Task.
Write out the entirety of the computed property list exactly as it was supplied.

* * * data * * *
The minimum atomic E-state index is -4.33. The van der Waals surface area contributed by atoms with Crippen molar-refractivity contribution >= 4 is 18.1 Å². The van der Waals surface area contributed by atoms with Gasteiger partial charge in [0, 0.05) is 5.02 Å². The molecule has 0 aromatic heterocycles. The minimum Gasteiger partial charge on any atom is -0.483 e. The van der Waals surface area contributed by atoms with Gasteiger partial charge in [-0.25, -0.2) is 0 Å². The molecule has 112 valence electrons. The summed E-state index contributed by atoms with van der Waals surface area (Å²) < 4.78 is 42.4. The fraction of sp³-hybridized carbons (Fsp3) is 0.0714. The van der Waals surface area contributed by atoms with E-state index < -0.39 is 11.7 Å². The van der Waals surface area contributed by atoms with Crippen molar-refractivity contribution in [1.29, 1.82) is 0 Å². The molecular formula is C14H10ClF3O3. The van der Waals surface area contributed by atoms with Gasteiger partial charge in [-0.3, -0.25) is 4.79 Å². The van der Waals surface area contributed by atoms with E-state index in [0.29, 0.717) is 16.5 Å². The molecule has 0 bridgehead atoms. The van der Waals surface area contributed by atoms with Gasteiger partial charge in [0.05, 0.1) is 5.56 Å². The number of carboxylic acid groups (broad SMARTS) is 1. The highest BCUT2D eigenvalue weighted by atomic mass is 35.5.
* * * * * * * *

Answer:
The minimum atomic E-state index is -4.33. The van der Waals surface area contributed by atoms with Crippen molar-refractivity contribution >= 4 is 18.1 Å². The van der Waals surface area contributed by atoms with Gasteiger partial charge in [0, 0.05) is 5.02 Å². The molecule has 0 aromatic heterocycles. The minimum Gasteiger partial charge on any atom is -0.483 e. The van der Waals surface area contributed by atoms with Gasteiger partial charge in [-0.25, -0.2) is 0 Å². The molecule has 112 valence electrons. The summed E-state index contributed by atoms with van der Waals surface area (Å²) < 4.78 is 42.4. The fraction of sp³-hybridized carbons (Fsp3) is 0.0714. The van der Waals surface area contributed by atoms with E-state index < -0.39 is 11.7 Å². The van der Waals surface area contributed by atoms with Crippen molar-refractivity contribution in [1.29, 1.82) is 0 Å². The molecular formula is C14H10ClF3O3. The van der Waals surface area contributed by atoms with Gasteiger partial charge in [-0.3, -0.25) is 4.79 Å². The van der Waals surface area contributed by atoms with E-state index in [0.29, 0.717) is 16.5 Å². The molecule has 0 bridgehead atoms. The van der Waals surface area contributed by atoms with Gasteiger partial charge in [0.05, 0.1) is 5.56 Å². The number of carboxylic acid groups (broad SMARTS) is 1. The highest BCUT2D eigenvalue weighted by atomic mass is 35.5.